The Domain Name comprises the Complainantís registered trade/service mark, "BETFAIR", the generic gambling term Ďpokerí and the <.com> suffix. For this purpose the domain suffix may be ignored. The Panel has no hesitation in finding that the Domain is confusingly similar to the Complainantís trade/service mark.
Given the Complainantís evident reputation and goodwill associated with its trading name, betfair.com, the Panel is of the view that if the Respondent were ever to make any use of the Domain Name, the overwhelming probability is that confusion of internet users will result. It will be assumed that the owner of the Domain Name and any Internet facility to which it is connected is in some way associated with the Complainant. The fact that the Respondentís name is so similar to that of the erstwhile chief executive of Flutter.com means that a visitor to the Whois database will not necessarily be disabused.
B. Rights or Legitimate Interests
Proving that a respondent has no rights or legitimate interests in respect of a domain name is a very difficult task for any complainant. More often than not the relevant information is not readily available to the complainant. Accordingly, for the purposes of paragraph 4(a)(ii) of the Policy the burden on the complainant is to make out a prima facie case. A prima facie case having been made out, paragraph 4(c) of the Policy comes into play. Paragraph 4(c) of the Policy, which is addressed to respondents and headed "How to demonstrate your rights to and legitimate interests in the domain name in responding to a complaint" reads as follows:-
"When you receive a complaint, you should refer to Paragraph 5 of the Rules of Procedure in determining how your response should be prepared. Any of the following circumstances, in particular but without limitation, if found by the Panel to be proved based on its evaluation of all evidence presented, shall demonstrate your rights or legitimate interests to the domain name for purposes of Paragraph 4(a)(ii):
i) before any notice to you of the dispute, your use of, or demonstrable preparations to use, the domain name or a name corresponding to the domain name in connection with a bona fide offering of goods or services; or
ii) you (as an individual, business, or other organization) have been commonly known by the domain name, even if you have acquired no trademark or service mark rights; or
(iii) you are making a legitimate non-commercial or fair use of the domain name, without intent for commercial gain to misleadingly divert consumers or to tarnish the trademark or service mark at issue."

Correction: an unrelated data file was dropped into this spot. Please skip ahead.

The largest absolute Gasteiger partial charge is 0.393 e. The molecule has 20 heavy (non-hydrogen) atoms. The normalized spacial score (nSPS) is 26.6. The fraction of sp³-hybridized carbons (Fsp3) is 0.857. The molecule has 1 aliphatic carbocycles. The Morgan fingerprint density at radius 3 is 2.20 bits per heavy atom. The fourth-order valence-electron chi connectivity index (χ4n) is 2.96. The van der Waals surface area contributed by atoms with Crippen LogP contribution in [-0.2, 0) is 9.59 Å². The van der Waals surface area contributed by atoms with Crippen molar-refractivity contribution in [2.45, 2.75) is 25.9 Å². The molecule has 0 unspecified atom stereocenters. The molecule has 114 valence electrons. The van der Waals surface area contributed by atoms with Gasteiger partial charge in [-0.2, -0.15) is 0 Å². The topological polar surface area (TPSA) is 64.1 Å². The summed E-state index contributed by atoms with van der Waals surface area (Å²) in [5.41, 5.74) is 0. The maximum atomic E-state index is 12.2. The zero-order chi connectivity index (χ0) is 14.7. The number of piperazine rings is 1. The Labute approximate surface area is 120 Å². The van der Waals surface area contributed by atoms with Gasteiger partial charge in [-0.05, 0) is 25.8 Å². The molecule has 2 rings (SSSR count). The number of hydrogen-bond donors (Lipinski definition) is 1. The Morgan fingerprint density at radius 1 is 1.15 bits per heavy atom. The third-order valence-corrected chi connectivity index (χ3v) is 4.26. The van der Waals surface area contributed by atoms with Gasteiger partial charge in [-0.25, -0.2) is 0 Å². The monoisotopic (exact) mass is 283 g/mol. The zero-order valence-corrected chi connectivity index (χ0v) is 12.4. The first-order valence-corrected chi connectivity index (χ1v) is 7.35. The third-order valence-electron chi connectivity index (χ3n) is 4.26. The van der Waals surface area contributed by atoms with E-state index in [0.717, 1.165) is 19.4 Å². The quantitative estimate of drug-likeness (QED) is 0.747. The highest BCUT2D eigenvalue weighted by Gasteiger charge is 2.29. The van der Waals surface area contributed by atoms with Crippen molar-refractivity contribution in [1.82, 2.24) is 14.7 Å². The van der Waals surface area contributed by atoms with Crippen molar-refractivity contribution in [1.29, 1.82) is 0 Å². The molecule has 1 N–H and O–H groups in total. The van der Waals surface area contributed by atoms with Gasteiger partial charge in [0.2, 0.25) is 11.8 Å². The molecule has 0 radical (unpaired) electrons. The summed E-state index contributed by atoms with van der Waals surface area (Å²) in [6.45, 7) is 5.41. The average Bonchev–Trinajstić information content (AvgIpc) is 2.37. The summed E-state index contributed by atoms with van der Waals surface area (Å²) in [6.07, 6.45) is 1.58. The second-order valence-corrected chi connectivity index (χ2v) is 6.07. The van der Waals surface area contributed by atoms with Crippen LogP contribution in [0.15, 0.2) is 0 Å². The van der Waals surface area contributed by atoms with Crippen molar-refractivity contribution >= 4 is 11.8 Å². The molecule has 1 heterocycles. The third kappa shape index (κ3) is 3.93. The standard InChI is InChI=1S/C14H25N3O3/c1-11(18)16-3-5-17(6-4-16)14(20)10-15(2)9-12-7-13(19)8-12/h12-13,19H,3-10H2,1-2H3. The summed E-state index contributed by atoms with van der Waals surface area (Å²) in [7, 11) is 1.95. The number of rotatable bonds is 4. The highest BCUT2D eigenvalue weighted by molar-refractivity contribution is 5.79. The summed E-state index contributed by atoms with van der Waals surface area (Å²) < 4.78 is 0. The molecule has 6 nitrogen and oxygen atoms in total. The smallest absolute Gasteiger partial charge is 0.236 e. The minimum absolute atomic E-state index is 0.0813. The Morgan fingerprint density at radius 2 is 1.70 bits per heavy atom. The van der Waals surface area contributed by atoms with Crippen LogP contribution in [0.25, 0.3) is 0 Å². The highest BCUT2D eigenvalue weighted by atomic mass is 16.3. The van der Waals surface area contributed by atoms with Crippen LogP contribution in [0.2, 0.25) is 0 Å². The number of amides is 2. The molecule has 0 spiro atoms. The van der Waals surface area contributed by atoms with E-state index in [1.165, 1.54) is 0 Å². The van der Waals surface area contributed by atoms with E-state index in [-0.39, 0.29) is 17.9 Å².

Accordingly, once a prima facie case has been made out, it is for the respondent to demonstrate that he has rights or legitimate interests in respect of the domain name.
In this case the Panel is satisfied that the Complainant has made out a prima facie case. The Complainantís enquiries have thrown up no obvious connection between the Respondent and the Domain Name other than the fact of registration. The Complainantís trade/service mark is well-known in the field of on-line gambling. By the very nature of the Domain Name the Respondent has indicated an interest in on-line gambling. The Panel is satisfied that the Respondent must have known of the Complainant and its on-line gambling service when he registered the Domain Name. Thus, he must have been aware of the potential for confusion.
The Respondent has a case to answer; yet the Respondent has failed to provide an answer. There has been no Response.
In these circumstances, and the Panel being unable to think of any reason why the Respondent could reasonably be said to have rights or legitimate interests in respect of the Domain Name, the Panel finds that the Respondent has no such rights.
C. Registered and Used in Bad Faith
Having found that the Respondent registered the Domain Name possessing no rights or legitimate interests in respect of it and knowing at the time of registration that it was confusingly similar to the trade/service mark of the Complainant, it is but a short step to conclude that the Domain Name was registered in bad faith and is being used in bad faith within the meaning of paragraph 4(a)(iii) of the Policy.
While the Domain Name is not in active use in the sense that it is not connected to an Internet facility operated by the Respondent, that in itself does not assist the Respondent. Paragraph 4(b) of the Policy provides four examples of what may constitute bad faith registration and use within the meaning of paragraph 4(a)(iii) of the Policy, yet only one of them (4(b)(iv)) refers to actual use. Where there is no active use the Panel is left to assess the Respondentís motive at the time of registration. If the motive is abusive, the registration is capable of being abusive and notwithstanding the absence of actual use.
The Panel concludes that when the Respondent registered the Domain Name (knowing it to be a close variant of the Complainantís domain name and trading name, knowing it to be a domain name in respect of which he had no rights or legitimate interests and well aware of the potential for confusion), he registered it with the intention of using it one day for a gambling-related site and intending the confusion of internet users that will assuredly follow. If that is not the case, the Respondent has only himself to blame. He has had several opportunities to come forward with an explanation and has declined to do so.
The Panel is in no doubt that to hold a potentially confusing domain name with that intention constitutes bad faith registration and use within the meaning of paragraph 4(a)(iii) of the Policy.
For all the foregoing reasons, in accordance with Paragraphs 4 of the Policy and 15 of the Rules, the Panel orders that the Domain Name, <betfairpoker.com>, be transferred to the Complainant.
Dated: November 2, 2003